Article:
So Robinhood Crypto has been down on its luck, but I’m here to argue that Robinhood not only can succeed but is incredibly well-positioned to succeed in the crypto trading space.

Why would Robinhood double-down on crypto?

Let’s assume that Robinhood hasn’t deemed its crypto product a success — based on the lack of public metrics, negative user feedback, and limited feature updates since its launch.

So why would it still invest in building out Robinhood Crypto?

Three reasons:

  1. There’s a lot of money to be made and users to grab
  2. In the U.S. (Robinhood’s only current country of operation), the second-tier exchange market is highly fragmented
  3. They’ve already invested a lot in high-end crypto infrastructure (a bit of a sunk cost fallacy, but bear with me)

There’s a lot of money to be made

The crypto markets are in the middle of an absolute frenzy.

The total crypto market cap doubled since the beginning of the year — from ~$180 billion to nearly $400 billion at its peak in August — driven by the rise of DeFi protocols and their associated coins, stablecoin exploration from central banks, and a wave of new derivative products.

Compared to the start of 2020, the average daily trading volume tripled.

Decentralized exchanges, a type of DeFi app that offers trustless trading, clocked in nearly $24 billion in trading volume in September — nearly double of Coinbase’s $13 billion in trading volume in the same time frame.

Decentralized exchanges have only gained popularity in the past 6 months, while Coinbase has been a crypto stalwart since 2012.

To keep a long story short, crypto is seeing an unprecedented resurgence since the bubble of 2017. And the growth will continue.

Image via TradingView

The U.S. second-tier exchange landscape is highly fragmented

In the United States, Coinbase is the definitive #1 crypto exchange, both for first-time investors and experienced traders. Kraken, especially with its new U.S. banking license, is a debatable #2.

Together, these two exchanges constitute over 75% of the average daily trading volume in U.S.-based crypto exchanges.

Afterward, the competitive landscape becomes highly fragmented. We have Bitstamp and Gemini and Bittrex and OKCoin and Binance (who is a small player in the U.S. market), but none of these exchanges have managed to grab more than 5% of the daily trading volume in the space.

Robinhood already established foundational crypto infrastructure

Robinhood has already invested in sound crypto infrastructure such as cold storage and keys management and in a full-featured UI/UX for crypto trading.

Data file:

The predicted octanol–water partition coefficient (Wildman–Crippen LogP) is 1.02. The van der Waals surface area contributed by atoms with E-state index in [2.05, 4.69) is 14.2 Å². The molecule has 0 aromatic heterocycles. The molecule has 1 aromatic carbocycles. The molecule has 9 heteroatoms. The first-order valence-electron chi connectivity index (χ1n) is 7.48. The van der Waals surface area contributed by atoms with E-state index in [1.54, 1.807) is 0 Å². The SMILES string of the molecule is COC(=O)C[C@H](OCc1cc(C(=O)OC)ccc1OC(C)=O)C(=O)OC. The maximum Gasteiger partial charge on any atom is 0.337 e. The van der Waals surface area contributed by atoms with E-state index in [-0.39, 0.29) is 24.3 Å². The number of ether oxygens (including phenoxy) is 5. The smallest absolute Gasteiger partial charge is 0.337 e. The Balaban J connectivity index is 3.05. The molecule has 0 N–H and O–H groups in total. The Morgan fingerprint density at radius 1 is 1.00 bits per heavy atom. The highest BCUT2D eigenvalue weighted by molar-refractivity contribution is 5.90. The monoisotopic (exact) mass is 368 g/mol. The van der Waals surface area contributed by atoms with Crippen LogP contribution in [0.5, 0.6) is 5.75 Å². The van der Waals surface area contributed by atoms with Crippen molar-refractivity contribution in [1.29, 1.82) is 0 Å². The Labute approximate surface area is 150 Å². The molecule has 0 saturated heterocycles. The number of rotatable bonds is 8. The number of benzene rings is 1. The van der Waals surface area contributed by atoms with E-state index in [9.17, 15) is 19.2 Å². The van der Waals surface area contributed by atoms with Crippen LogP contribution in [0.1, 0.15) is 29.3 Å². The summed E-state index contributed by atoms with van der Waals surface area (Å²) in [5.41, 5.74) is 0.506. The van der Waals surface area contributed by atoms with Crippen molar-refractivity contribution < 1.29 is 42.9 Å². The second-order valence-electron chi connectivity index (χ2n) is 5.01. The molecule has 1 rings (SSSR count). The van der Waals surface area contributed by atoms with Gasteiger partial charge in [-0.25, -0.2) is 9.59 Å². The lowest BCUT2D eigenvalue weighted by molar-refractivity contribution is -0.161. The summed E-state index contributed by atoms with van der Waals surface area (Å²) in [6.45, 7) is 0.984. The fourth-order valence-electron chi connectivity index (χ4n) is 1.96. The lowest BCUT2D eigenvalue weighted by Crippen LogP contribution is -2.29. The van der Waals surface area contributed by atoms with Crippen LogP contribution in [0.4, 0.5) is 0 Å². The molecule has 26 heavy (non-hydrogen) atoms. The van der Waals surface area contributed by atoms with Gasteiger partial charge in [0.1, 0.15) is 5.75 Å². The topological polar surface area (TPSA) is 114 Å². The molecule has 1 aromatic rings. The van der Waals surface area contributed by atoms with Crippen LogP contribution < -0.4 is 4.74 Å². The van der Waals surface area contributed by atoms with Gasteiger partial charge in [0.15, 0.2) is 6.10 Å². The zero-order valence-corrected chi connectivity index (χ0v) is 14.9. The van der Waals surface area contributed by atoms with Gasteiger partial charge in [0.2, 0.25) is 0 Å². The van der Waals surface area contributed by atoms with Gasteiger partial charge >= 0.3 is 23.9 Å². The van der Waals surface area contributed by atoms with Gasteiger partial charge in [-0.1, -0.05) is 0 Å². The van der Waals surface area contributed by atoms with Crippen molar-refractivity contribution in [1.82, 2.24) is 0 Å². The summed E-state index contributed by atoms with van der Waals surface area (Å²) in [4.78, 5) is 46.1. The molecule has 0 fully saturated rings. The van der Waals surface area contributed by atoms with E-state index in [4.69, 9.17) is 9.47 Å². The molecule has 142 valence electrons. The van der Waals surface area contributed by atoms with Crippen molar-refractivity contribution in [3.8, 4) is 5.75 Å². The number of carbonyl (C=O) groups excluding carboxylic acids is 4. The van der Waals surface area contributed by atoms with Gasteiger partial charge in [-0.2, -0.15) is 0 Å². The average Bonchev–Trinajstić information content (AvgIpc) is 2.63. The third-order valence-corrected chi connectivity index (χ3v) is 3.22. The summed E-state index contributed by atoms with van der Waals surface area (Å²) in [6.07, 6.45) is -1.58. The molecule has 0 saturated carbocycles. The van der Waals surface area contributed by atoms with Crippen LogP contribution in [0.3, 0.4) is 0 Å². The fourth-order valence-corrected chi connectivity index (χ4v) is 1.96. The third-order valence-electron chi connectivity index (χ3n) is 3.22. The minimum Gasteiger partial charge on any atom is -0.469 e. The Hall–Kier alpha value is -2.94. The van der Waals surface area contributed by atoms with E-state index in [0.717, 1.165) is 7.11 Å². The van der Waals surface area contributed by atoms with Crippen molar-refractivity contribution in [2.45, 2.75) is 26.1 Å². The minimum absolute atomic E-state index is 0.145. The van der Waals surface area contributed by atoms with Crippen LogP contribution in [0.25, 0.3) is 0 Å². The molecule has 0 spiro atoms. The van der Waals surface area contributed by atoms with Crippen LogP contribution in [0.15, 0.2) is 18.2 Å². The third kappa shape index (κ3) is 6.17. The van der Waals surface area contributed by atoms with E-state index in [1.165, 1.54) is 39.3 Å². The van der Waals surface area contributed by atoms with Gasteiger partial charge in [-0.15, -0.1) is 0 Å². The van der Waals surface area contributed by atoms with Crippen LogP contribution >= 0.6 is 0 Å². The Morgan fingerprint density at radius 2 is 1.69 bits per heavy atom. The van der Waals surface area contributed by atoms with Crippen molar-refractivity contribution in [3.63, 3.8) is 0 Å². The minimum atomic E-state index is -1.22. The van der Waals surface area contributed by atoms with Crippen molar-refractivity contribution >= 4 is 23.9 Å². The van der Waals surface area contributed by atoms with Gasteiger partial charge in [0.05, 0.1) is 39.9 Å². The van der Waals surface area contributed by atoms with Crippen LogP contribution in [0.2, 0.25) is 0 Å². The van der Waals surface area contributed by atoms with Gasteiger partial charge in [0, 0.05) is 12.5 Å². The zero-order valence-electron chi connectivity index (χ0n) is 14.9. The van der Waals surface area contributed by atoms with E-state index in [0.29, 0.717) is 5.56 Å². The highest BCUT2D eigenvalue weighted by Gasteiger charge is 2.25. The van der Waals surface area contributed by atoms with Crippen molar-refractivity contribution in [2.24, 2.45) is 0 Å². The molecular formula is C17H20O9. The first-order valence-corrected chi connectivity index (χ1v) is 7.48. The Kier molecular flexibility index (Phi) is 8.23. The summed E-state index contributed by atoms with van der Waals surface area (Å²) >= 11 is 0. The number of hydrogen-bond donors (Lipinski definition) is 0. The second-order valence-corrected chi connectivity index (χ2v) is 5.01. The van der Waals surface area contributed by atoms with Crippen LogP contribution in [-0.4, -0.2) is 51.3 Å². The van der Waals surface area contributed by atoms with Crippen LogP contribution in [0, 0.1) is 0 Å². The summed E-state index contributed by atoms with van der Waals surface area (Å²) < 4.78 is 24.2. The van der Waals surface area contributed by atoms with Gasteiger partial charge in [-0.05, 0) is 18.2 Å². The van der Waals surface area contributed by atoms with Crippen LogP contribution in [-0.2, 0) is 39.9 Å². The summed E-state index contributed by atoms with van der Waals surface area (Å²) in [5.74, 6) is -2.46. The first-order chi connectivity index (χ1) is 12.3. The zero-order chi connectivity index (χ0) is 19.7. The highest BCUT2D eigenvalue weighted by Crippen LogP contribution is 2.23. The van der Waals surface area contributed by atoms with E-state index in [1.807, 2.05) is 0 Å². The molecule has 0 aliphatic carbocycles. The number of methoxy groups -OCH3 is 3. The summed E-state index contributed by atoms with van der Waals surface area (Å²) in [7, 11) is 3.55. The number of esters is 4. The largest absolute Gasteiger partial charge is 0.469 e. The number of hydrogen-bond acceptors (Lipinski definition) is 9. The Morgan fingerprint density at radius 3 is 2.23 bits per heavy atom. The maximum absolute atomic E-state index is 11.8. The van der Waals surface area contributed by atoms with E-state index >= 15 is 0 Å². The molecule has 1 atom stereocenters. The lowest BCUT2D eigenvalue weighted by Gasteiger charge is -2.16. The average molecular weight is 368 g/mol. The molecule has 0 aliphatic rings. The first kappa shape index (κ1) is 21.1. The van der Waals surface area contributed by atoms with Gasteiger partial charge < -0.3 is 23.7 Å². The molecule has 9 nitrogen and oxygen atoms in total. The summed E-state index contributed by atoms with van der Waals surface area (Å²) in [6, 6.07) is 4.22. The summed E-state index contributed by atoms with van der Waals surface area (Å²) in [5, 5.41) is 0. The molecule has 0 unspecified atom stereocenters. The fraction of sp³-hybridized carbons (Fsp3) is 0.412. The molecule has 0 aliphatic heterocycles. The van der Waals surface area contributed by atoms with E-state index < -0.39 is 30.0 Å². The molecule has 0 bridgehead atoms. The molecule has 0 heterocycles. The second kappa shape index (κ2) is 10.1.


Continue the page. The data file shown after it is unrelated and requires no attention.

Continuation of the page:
The implication being that any incremental investment they make in crypto will benefit from economies of scale and will have a lower technical lift for their product/engineering teams.

How can Robinhood succeed as a crypto exchange?

In my mind, Robinhood needs a two-pronged strategy to capture a significant share of the U.S. crypto trading market: reimagine the Robinhood Crypto product to address existing user pain points, and leverage its competitive advantages to create a distinctive crypto trading experience.

It’s worth mentioning that I said a distinctive trading experience, as opposed to investing.

Robinhood has two main user personas: the first-time investor, and the experienced trader. In the crypto world, investors are more interested in “HODLing” their coins, whereas traders are looking for strategies that quickly make them money.

While Robinhood is great a serving a delightful experience for investors in traditional financial markets, I think they’re better served leaning into the trading space because:

  • Coinbase already serves that niche in crypto
  • Traders have higher engagement with exchanges and transact more than investors, leading to higher customer LTV

Reimagining the Robinhood Crypto product

Robinhood Crypto still seems like an unfinished product to me. Yes, it’s “finished” in the sense that it’s a complete and fully-featured product. However, there have been limited product updates since its launch. The UI makes it feels like an entirely separate product experience. Major new features are few and far between (e.g., new listings).